Home | Session 2 | Earthquakes Page 1, 2


Presented by Lind Gee
Berkeley Seismological Laborartory

Wave types

  • P - compressional or longitudinal - "primary" e.g., sound is a compressional wave in air which explains why people "hear" earthquakes and why the space shuttle creates seismic waves! involves a volume change
  • S - shear or transverse wave - "secundo" or "secondary" e.g., involve a shape change do not propagate in liquids or in gases

The existence of P and S waves was predicted long before they were observed!

  • Compression and shear waves are the only wave types in a homogeneous solid
  • Surface waves - initially called "long" or "L-waves" or "principal section" arise from the interaction of P and S waves with the free-surface. The motion of surface waves decays exponentially with depth.
  • Rayleigh waves - have elliptical particle motion in the horizontal and vertical plane. . Rayleigh waves extend to depths of 150-200 km.
  • Love waves - have only horizontal motions require a layered medium similar motion to shear waves. For Love waves, motions are primarily limited to the upper 50-60 km

What else generates waves in the Earth?

Wind, waves, falling trees, ....
Humans (cars, axes, ....)

Seismometers, seismologists. .....
A few words abot Etymology

  • Seismic - of or having to do with earthquakes
  • Seismicity - earthquake activity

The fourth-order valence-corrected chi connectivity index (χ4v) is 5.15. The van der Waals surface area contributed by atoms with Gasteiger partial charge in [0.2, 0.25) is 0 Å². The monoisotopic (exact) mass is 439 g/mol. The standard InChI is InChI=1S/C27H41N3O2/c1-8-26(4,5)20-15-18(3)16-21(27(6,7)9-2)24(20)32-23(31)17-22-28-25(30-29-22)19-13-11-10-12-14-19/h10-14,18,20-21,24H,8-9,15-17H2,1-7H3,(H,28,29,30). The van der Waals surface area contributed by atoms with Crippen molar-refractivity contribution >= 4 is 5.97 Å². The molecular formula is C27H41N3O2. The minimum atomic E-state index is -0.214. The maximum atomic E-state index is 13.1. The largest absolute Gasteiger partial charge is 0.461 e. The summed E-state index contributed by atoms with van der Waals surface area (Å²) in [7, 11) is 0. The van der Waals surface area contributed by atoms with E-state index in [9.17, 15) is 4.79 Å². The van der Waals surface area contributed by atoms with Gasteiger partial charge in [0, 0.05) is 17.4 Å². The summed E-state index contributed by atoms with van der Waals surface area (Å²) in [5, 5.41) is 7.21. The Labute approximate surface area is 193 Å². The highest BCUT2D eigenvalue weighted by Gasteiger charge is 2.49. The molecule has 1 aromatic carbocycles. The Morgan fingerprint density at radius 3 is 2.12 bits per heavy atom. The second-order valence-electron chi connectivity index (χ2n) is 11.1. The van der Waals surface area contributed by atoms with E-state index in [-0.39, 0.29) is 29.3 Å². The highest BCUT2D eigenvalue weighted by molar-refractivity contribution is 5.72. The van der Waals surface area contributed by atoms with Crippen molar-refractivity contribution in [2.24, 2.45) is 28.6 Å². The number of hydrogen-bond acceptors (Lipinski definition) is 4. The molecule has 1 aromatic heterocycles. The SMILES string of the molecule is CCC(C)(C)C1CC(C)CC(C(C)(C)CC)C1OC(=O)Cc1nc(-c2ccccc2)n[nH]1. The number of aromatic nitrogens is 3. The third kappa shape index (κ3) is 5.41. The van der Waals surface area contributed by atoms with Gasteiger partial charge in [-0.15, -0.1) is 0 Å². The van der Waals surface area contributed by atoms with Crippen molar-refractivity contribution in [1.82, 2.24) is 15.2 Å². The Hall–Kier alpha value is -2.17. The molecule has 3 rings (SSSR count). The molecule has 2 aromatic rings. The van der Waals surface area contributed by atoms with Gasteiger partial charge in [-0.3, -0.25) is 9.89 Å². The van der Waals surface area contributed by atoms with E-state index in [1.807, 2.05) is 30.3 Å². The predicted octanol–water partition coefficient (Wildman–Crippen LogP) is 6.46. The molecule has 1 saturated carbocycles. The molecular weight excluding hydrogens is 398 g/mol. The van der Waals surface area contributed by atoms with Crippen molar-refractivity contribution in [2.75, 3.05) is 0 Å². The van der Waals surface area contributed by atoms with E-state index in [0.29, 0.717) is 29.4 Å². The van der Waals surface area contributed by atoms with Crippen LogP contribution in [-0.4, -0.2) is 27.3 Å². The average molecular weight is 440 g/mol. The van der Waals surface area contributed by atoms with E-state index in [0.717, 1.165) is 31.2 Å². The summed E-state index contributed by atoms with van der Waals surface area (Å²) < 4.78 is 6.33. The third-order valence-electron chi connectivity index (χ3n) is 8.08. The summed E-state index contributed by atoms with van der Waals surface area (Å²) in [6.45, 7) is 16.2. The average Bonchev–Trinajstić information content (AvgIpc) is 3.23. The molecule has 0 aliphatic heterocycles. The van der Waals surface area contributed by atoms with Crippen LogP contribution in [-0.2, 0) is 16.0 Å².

• Seismologist - a scientist who studies earthquakes
  • Seismometer - an instrument generating a record of earth motion
  • Seismoscope - an instrument for detecting an earthquake, but which does not produce a true record of motion
  • Seismogram - a record of an earthquake
  • Seismograph - a seismometer + timing system + recording device
  • Seismometry - the instrumental aspects of seismology

Seismology is a young science

  • Japanese folklore - other examples myths in India (turtle), Greece (Zeus' thunderbolts)
  • Lisbon earthquake in 1755 - John Michell associated earthquakes and seismic waves recognized that waves spread out away from earthquakes and that timing of these waves could be used to locate earthquakes.


  • An instrument which responds to earth motion, but makes no recording
  • First seismoscope was developed in China in 132 AD by Chang Heng reported to both detect and indicate the azimuth of an event although modern seismologists have not be able to reproduce the behavior
  • Other examples in Europe in the early 18th century a bowl of mercury - measuring the direction and amount
  • Pendulums were used extensively in Italy and elsewhere as part of mechanical systems to detect earthquakes. Fairly complex systems were developed to try and determine time and direction of motion.


  • 1875 - Ceechi - first machine built to measure the relative motion of the Earth and a pendulum as a function of time
  • 1880s - Milne, Ewing and Grey working in Japan - first network Mechanical systems ---> electromagnetic systems for amplification Importance of time Drum recording systems
  • Modern seismographic stations

Top Next Page

updated January 28, 2002

UCMP Home  |   What's new  |   About UCMP  |   History of Life  |   Collections  |   Subway

Copyright symbol